Coalition’s entire program could face independent investigation following request for audit taking in Sydney’s Westconnex and the Perth Freight Link
The Coalition’s entire infrastructure program could be subject to an independent investigation after the Labor party requested an audit into claims that the handling of Melbourne’s East West Link project reflected “systematic failures”.
Labor’s call follows a scathing report by the Australian National Audit Office (ANAO), which found the Abbott government had inflated the deficit during its first year in power by transferring $1.5bn to Victoria for the now-scrapped tollway project despite “clear advice” that the payments were premature. Continue Reading…
This audit examined whether the state had effectively managed the East West Link (EWL) project by assessing the total costs of the project, appropriateness of advice supporting key project decisions and the lessons for future major projects. The audit included 10 government agencies.
Over the life of this costly and complex project, advice to government did not always meet the expected standard of being frank and fearless. This highlights a risk to the integrity of public administration that needs to be addressed. The report makes recommendations to the Department of Treasury & Finance to provide guidance for development and delivery of major projects and for the Department of Premier & Cabinet to emphasise requirements for frank and fearless advice from the public sector.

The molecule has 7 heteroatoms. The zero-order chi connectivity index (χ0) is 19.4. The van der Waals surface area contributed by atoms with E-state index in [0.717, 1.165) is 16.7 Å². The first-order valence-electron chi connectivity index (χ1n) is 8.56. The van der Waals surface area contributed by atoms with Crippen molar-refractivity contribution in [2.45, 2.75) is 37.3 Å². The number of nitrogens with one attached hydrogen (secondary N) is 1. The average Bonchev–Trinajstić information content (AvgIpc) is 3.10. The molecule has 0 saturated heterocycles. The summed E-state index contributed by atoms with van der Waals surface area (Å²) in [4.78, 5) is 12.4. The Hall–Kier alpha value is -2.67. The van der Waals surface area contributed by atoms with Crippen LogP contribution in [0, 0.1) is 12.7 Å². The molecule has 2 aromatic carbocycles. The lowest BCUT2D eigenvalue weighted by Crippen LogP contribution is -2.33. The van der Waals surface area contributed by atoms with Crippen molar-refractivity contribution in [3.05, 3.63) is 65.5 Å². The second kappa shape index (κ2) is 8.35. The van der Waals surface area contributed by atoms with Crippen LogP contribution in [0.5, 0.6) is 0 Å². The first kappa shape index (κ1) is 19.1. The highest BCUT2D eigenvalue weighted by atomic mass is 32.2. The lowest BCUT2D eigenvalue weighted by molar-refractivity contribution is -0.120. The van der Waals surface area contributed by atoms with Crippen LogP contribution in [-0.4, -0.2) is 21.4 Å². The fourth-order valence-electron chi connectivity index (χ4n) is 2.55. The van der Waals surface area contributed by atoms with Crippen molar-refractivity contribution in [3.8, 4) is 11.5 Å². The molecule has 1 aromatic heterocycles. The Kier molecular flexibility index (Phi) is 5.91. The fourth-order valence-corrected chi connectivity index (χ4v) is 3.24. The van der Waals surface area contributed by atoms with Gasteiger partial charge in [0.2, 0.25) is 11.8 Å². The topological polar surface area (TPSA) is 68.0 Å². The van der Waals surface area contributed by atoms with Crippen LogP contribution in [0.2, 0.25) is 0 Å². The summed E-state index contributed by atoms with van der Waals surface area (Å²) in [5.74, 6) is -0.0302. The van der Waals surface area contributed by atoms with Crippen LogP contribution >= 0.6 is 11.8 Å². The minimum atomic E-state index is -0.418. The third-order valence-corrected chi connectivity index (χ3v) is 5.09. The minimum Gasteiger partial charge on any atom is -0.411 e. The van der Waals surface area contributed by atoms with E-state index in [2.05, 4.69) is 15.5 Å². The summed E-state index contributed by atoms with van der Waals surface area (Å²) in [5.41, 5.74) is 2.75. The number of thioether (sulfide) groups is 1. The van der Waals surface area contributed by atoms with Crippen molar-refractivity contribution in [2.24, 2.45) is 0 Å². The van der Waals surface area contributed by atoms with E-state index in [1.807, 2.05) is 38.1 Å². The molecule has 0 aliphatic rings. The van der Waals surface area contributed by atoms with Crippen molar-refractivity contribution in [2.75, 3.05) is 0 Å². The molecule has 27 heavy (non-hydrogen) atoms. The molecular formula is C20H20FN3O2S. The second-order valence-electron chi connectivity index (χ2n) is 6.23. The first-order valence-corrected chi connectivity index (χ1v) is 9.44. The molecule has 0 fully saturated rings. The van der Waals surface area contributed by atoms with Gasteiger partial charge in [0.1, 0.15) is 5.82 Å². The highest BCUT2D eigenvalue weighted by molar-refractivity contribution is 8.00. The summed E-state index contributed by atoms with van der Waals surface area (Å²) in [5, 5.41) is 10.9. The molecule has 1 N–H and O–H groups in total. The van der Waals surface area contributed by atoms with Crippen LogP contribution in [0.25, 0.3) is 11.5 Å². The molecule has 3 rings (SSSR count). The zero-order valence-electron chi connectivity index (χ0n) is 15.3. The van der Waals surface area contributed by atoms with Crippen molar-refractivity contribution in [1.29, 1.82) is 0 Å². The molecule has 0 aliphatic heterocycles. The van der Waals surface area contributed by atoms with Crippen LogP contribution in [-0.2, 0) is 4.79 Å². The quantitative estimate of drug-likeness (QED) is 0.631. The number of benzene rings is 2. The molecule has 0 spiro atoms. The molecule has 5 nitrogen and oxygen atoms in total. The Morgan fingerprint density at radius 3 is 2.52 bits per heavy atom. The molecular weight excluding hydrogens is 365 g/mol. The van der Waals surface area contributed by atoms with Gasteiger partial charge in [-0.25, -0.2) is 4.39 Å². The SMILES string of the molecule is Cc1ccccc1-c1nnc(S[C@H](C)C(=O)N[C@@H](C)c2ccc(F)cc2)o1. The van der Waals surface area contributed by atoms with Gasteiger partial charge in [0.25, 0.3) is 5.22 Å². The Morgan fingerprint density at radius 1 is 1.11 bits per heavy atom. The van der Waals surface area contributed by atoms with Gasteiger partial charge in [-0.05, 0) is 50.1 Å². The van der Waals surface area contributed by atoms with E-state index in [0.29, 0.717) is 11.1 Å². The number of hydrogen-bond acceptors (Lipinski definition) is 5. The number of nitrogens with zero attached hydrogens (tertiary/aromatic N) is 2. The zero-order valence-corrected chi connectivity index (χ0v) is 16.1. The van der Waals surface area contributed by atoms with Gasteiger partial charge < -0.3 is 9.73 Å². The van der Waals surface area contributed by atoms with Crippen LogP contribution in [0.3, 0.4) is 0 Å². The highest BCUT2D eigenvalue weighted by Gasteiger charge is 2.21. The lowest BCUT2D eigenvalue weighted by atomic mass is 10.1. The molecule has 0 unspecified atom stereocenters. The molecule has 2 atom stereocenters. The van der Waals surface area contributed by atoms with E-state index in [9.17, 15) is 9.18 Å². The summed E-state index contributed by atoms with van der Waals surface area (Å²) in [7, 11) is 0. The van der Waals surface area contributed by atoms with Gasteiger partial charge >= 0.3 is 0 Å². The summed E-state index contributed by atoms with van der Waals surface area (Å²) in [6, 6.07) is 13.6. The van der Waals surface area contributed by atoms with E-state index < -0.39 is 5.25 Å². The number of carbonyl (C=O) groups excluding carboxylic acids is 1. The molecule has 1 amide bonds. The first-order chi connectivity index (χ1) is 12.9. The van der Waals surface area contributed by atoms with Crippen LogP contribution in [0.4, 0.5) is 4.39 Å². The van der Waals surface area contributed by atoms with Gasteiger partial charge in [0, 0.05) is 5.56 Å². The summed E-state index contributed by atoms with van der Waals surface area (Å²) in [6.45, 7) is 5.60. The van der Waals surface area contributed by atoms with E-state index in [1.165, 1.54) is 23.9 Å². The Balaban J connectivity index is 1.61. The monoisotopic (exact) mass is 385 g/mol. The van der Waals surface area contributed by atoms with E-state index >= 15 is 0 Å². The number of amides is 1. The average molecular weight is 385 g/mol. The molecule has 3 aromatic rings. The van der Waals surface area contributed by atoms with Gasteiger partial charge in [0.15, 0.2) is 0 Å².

Acting Auditor-General Dr Peter Frost tabled the East West Link Project report today. This audit examined whether the state had effectively managed the East West Link (EWL) project by assessing the total costs of the project, appropriateness of advice supporting key project decisions and the lessons for future major projects.
Peter Frost said, ‘The EWL project was terminated in June 2015 with more than $1.1 billion paid, or expected to be paid, by the state for little tangible benefit. This cost includes expenditure on the planning, development, procurement and termination of the project and will be partially offset by future proceeds from the sale of properties acquired for the project. Continue Reading…
The sum is a result of so-called “traffic guarantee” clauses inserted in the contracts for building the stretch of the M3 from Clonee to Kells and the N7 Limerick Tunnel.
The clauses mean the State pays more to the motorway operators when fewer cars or trucks use the roads.
According to an internal Department of Transport briefing document, the guarantees were introduced to address the worst case scenario of “what if no cars drive on the road” and were needed to attract bidders for the public private partnerships.